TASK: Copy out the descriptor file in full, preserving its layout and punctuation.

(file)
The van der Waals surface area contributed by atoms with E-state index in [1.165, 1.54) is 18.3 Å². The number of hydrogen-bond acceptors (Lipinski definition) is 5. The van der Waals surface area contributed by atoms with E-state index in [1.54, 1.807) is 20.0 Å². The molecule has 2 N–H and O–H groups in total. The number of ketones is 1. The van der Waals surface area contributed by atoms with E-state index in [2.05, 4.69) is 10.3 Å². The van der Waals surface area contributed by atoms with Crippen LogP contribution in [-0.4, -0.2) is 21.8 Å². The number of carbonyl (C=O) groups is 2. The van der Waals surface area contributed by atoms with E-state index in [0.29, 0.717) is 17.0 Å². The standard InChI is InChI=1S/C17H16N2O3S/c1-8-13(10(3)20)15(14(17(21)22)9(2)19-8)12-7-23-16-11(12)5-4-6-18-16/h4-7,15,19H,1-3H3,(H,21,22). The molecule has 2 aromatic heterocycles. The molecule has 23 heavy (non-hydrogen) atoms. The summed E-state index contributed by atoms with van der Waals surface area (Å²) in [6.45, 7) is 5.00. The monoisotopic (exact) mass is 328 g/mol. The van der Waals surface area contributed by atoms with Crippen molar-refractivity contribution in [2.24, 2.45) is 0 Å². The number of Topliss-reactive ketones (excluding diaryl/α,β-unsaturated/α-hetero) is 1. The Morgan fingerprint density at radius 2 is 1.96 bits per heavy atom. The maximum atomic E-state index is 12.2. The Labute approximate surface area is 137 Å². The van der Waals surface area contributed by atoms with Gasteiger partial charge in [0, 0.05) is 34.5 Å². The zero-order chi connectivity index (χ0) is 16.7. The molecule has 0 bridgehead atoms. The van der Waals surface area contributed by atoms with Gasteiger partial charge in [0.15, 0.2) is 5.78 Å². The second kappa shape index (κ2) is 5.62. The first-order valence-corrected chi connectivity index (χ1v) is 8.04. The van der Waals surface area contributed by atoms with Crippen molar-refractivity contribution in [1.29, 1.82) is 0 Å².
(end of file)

The van der Waals surface area contributed by atoms with E-state index in [1.165, 1.54) is 18.3 Å². The number of hydrogen-bond acceptors (Lipinski definition) is 5. The van der Waals surface area contributed by atoms with E-state index in [1.54, 1.807) is 20.0 Å². The molecule has 2 N–H and O–H groups in total. The number of ketones is 1. The van der Waals surface area contributed by atoms with E-state index in [2.05, 4.69) is 10.3 Å². The van der Waals surface area contributed by atoms with Crippen LogP contribution in [-0.4, -0.2) is 21.8 Å². The number of carbonyl (C=O) groups is 2. The van der Waals surface area contributed by atoms with E-state index in [0.29, 0.717) is 17.0 Å². The standard InChI is InChI=1S/C17H16N2O3S/c1-8-13(10(3)20)15(14(17(21)22)9(2)19-8)12-7-23-16-11(12)5-4-6-18-16/h4-7,15,19H,1-3H3,(H,21,22). The molecule has 2 aromatic heterocycles. The molecule has 23 heavy (non-hydrogen) atoms. The summed E-state index contributed by atoms with van der Waals surface area (Å²) in [6.45, 7) is 5.00. The monoisotopic (exact) mass is 328 g/mol. The van der Waals surface area contributed by atoms with Crippen molar-refractivity contribution in [2.24, 2.45) is 0 Å². The number of Topliss-reactive ketones (excluding diaryl/α,β-unsaturated/α-hetero) is 1. The Morgan fingerprint density at radius 2 is 1.96 bits per heavy atom. The maximum atomic E-state index is 12.2. The Labute approximate surface area is 137 Å². The van der Waals surface area contributed by atoms with Gasteiger partial charge in [0, 0.05) is 34.5 Å². The zero-order chi connectivity index (χ0) is 16.7. The molecule has 0 bridgehead atoms. The van der Waals surface area contributed by atoms with Gasteiger partial charge in [0.15, 0.2) is 5.78 Å². The second kappa shape index (κ2) is 5.62. The first-order valence-corrected chi connectivity index (χ1v) is 8.04. The van der Waals surface area contributed by atoms with Crippen molar-refractivity contribution in [1.29, 1.82) is 0 Å².